Far more isolationist than others, supporters of Trump worry about just about every global menace except climate change, their biggest concerns being ISIS, cyber attacks, Syrian refugees, and global economic instability. Robert Gates was scathingly critical of Trump’s “America First” policy, “Americans and America’s leaders must reject isolationism, whether prompted by the need to address domestic needs or believing that some of our allies are taking advantage of us. Their inaction must not become an excuse for our own. Contrary to the views of some politicians, continuing American global leadership is in our own economic, political, and security interest, not simply and only an altruistic act. America turning inward not only will make the world more dangerous for others, but also for us.” Nevertheless Trump is more in sync with the PEW finding, most Americans want the US to just deal with its own domestic problems and let other countries deal with theirs.

 

The Republican’s conservative element had their party hijacked by Trump in the primaries.  David French wrote in National Review “the party of Lincoln is in ruins.  A majority of the primary voters have torched the founder’s legacy by voting for a man who combines old school Democratic ideology, a bizarre form of hyper-violent isolation fringe conspiracy theories and serial lies combining with an enthusiastic flock of online racists to create the most toxic election coalition since George Wallace”, unquote. While Trump may vow hard-core white males, Hillary scores very heavily over Trump in the women vote and that of minorities like Blacks, Hispanics, Asians, etc all of whom Trump has alienated. A recent poll showed her behind in some crucial swing States that Obama won like Ohio, she must mobilise the youth vote effectively used by Senator Bernie Sanders (possibly a Vice President nominee?) in beating her in some Primaries.  The Republican establishment inFebruary 1980 said that a conservative Hollywood actor could never become President, Reagan won two landslide (1980 and 1984) elections.  Consistently underestimated throughout, very few who a year ago thought that Trump would be the Republican nominee are reluctantly lining up behind him. Frequent critic House Speaker Paul Ryan has not quite endorsed him as yet but after a meeting with Trump, with RNC Chairman Priebus sitting in, he spoke about being “honest” about their differences and working them out to defeat Hilary Clinton in November.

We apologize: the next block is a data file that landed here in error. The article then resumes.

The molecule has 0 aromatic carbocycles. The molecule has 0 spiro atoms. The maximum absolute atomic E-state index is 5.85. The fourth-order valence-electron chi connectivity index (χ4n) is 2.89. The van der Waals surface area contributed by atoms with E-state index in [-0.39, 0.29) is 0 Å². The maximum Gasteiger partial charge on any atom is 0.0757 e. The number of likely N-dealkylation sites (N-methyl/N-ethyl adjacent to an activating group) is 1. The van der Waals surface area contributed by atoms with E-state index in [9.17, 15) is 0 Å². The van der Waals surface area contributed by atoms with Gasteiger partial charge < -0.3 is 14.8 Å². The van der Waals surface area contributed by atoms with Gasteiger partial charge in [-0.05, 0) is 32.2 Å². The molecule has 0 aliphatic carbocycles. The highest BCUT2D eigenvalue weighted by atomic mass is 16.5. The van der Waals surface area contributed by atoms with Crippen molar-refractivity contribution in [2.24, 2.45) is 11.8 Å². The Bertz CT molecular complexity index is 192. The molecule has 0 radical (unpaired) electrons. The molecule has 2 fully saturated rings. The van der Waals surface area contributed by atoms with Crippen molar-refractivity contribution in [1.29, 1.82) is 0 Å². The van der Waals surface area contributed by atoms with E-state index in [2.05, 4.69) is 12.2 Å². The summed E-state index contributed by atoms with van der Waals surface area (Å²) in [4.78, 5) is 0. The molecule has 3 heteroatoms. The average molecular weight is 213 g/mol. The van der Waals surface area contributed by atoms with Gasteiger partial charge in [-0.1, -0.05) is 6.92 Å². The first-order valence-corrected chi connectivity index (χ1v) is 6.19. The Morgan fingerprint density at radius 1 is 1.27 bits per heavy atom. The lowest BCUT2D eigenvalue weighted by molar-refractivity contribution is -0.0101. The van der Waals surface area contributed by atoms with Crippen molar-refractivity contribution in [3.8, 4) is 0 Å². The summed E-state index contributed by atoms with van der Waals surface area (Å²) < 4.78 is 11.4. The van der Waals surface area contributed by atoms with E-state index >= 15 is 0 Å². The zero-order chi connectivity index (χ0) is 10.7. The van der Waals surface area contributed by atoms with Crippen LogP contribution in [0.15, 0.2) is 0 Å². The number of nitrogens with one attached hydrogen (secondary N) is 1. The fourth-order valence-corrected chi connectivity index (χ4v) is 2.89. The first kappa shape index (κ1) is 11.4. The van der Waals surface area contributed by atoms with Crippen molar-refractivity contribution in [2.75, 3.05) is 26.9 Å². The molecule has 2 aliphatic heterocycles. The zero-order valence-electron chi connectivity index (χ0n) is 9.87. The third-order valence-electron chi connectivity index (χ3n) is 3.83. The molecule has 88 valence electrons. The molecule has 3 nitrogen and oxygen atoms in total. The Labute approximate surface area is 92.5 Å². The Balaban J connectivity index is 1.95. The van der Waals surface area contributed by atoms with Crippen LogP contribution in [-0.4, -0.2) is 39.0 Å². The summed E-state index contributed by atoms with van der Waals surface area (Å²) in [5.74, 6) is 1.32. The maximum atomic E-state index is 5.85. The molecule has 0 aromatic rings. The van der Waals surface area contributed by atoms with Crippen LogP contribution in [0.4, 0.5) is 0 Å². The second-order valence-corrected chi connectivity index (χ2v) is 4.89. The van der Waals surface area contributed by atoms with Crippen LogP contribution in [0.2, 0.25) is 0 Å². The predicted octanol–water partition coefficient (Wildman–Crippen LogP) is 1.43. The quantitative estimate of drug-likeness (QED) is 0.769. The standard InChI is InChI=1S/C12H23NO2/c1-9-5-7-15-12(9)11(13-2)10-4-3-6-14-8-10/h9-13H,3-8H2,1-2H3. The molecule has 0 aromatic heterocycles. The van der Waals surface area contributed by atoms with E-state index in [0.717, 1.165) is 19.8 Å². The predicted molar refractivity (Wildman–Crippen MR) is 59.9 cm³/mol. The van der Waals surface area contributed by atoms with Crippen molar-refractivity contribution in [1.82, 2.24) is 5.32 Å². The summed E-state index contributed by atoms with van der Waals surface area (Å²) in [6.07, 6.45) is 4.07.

A reader commented in “USA Today” recently, “The Republican focus on morality conservatism has alienated many moderates and even Democrats who could possibly support Republican candidates (the so-called Reagan Democrats).  While the Democrats seem to be pandering to the far left whereas American beliefs are in the middle.  What it boils down to us the negative vote, the depth of the dislike/hatred for either Hilary or Trump.  Barring the unexpected, like an economic recession late this year or a major terrorist attack, each of which can help Trump obliterate Hilary, will the US voters opt for the best choice, or for whoever they think is the lesser evil?

The writer is a defense and security analyst